The Horror of a History Behind Valentine’s Day

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The Horror of a History Behind Valentine’s Day

Kyla Wells, Reporter

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The month of February chaperons a number of emotions and events, some of those being daunting. With increased stress and lack of motivation among students, Valentine’s Day can either make or break your February. A popular opinion that people usually side with is that you have to be in a relationship to even think of celebrating this ‘lover’s holiday’, but it can also be a day to spread positivity and appreciation. Spin-offs off of Valentine’s Day have appeared recently, encouraging friendships and non-romantic relationships to be cherished as well as the original target. But with this being said, Valentine’s Day is not for everyone. Even so, we should all know the history of how this casual holiday came to be.

As romantic as February 14th is, it’s root is very gory. This date started out as a feast for the celebration of the decapitation of a Christian martyr; someone who is killed, because of religion or belief. The name came from two different St. Valentines, both of whom, were executed on February 14th in the 3rd century but in differing years. They were then recognized and remembered on their death date, as well as the day before and the day after, with the celebration of “St. Valentine”. This included the sacrifice of a goat and dog, as well as inhumane whipping done by animal hides. Later on, in the 5th century, it was outlawed and deemed unChristian. At this point, it seems impossible for the glow up of the holiday to happen, but Shakespeare and Chaucer romanticized it in their works, making Britain and Europe intrigued by the idea. Over time, February 14th transformed itself from a horror show to a passionate, loving holiday.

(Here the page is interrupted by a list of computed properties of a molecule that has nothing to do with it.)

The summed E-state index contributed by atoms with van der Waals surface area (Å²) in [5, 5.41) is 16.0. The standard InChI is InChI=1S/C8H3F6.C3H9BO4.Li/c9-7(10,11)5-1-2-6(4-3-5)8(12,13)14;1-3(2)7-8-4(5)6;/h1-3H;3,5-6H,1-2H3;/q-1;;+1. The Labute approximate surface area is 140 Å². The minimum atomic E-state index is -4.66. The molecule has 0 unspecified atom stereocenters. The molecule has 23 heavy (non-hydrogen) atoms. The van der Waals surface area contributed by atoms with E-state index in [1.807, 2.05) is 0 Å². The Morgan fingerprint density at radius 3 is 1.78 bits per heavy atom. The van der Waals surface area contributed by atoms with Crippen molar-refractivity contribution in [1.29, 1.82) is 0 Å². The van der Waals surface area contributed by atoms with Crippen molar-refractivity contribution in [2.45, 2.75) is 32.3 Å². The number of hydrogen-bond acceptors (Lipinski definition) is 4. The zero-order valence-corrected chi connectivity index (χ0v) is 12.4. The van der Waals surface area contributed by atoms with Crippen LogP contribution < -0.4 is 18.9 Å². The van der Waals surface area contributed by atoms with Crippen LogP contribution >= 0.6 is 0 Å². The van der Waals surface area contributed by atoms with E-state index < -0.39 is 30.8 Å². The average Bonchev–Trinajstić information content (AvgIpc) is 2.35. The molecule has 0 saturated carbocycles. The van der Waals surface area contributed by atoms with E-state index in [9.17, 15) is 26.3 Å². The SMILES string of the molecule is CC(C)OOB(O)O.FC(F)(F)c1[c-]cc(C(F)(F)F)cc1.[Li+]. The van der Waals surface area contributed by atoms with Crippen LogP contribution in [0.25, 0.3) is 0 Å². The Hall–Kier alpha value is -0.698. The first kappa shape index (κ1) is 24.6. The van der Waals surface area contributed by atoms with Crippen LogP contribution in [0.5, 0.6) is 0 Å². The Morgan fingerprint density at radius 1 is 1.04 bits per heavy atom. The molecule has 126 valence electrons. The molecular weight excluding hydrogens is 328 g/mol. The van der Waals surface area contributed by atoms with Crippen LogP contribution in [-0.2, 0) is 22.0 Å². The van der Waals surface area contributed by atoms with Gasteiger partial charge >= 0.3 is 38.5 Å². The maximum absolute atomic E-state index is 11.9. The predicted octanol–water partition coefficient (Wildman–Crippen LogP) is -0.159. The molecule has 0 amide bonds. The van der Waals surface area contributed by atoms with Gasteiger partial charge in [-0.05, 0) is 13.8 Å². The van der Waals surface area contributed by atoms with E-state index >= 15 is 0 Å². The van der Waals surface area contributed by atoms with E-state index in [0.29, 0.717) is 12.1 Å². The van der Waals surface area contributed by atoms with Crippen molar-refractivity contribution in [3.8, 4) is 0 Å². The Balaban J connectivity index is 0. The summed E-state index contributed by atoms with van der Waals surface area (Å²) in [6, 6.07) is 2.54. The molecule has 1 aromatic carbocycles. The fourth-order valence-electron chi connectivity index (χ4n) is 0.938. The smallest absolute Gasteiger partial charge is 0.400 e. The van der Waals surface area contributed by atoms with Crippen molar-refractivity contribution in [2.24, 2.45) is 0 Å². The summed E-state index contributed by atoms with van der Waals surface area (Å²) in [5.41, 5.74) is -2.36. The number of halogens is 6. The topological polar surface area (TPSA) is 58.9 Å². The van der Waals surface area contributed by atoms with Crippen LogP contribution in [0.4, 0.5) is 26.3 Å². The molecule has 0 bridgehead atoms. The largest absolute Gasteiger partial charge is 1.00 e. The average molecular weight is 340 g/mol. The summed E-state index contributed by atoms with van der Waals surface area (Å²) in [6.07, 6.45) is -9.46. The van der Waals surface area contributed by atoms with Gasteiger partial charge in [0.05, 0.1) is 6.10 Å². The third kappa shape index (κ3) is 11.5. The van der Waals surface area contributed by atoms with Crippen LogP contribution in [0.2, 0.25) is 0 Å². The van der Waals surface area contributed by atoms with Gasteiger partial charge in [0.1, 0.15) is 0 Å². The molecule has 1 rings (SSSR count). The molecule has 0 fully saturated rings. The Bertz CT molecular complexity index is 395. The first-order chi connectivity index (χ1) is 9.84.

Now just like any other difference between cultures, Valentine’s Day is celebrated differently across the World. In Mexico for example, this day is called “Dia del amor y la Amistad” which translates to “The Day of Love and Friendship”. In Sweden, “Alla Hjartans Dag” is an expression that means “All Hearts Day”, when speaking about this holiday. Valentine’s Day is as commercial in Mexico as it is in America, but they are very fond of gifting things to platonic friends. And if someone wanted to go above and beyond, they would even hire a Mariachi band to declare their love. In Argentina, lovers get twice the fun. Not only do they celebrate the traditional Valentine’s Day, but a “Sweetness Week” in July dedicated to exchanging kisses for treats. Another fun tradition around the World occurs in Romania, where couples pick flowers and wash their faces in snow solely to honor Cupid.

As Valentine’s Day approaches, take a moment to recognize someone in your life. A small gesture like a note can help spread positivity during this stressful, longing month. The high school has some great fundraisers going on like singing telegrams and the gift of carnations, so don’t miss out! And cheers to everyone celebrating this year; Happy Valentine’s Day!

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